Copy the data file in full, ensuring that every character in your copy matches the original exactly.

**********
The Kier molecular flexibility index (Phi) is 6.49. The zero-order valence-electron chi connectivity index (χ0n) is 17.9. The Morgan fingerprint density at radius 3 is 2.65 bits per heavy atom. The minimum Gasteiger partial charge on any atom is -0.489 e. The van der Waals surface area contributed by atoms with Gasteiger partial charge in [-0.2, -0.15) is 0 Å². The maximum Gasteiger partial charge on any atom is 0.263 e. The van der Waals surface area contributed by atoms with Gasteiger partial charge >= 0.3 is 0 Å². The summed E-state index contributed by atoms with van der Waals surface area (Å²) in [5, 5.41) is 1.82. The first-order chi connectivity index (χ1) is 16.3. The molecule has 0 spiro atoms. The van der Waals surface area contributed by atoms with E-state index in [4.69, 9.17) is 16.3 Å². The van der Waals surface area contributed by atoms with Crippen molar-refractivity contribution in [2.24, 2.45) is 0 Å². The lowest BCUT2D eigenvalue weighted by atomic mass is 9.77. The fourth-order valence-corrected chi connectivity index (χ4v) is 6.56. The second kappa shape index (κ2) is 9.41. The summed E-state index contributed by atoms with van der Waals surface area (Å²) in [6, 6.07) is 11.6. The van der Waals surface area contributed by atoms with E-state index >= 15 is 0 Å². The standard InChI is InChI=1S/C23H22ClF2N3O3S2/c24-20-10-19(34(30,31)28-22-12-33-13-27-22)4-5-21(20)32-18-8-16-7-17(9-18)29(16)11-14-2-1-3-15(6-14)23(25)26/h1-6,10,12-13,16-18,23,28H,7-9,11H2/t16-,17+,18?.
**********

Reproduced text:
The Kier molecular flexibility index (Phi) is 6.49. The zero-order valence-electron chi connectivity index (χ0n) is 17.9. The Morgan fingerprint density at radius 3 is 2.65 bits per heavy atom. The minimum Gasteiger partial charge on any atom is -0.489 e. The van der Waals surface area contributed by atoms with Gasteiger partial charge in [-0.2, -0.15) is 0 Å². The maximum Gasteiger partial charge on any atom is 0.263 e. The van der Waals surface area contributed by atoms with Gasteiger partial charge >= 0.3 is 0 Å². The summed E-state index contributed by atoms with van der Waals surface area (Å²) in [5, 5.41) is 1.82. The first-order chi connectivity index (χ1) is 16.3. The molecule has 0 spiro atoms. The van der Waals surface area contributed by atoms with E-state index in [4.69, 9.17) is 16.3 Å². The van der Waals surface area contributed by atoms with Crippen molar-refractivity contribution in [2.24, 2.45) is 0 Å². The lowest BCUT2D eigenvalue weighted by atomic mass is 9.77. The fourth-order valence-corrected chi connectivity index (χ4v) is 6.56. The second kappa shape index (κ2) is 9.41. The summed E-state index contributed by atoms with van der Waals surface area (Å²) in [6, 6.07) is 11.6. The van der Waals surface area contributed by atoms with E-state index >= 15 is 0 Å². The standard InChI is InChI=1S/C23H22ClF2N3O3S2/c24-20-10-19(34(30,31)28-22-12-33-13-27-22)4-5-21(20)32-18-8-16-7-17(9-18)29(16)11-14-2-1-3-15(6-14)23(25)26/h1-6,10,12-13,16-18,23,28H,7-9,11H2/t16-,17+,18?.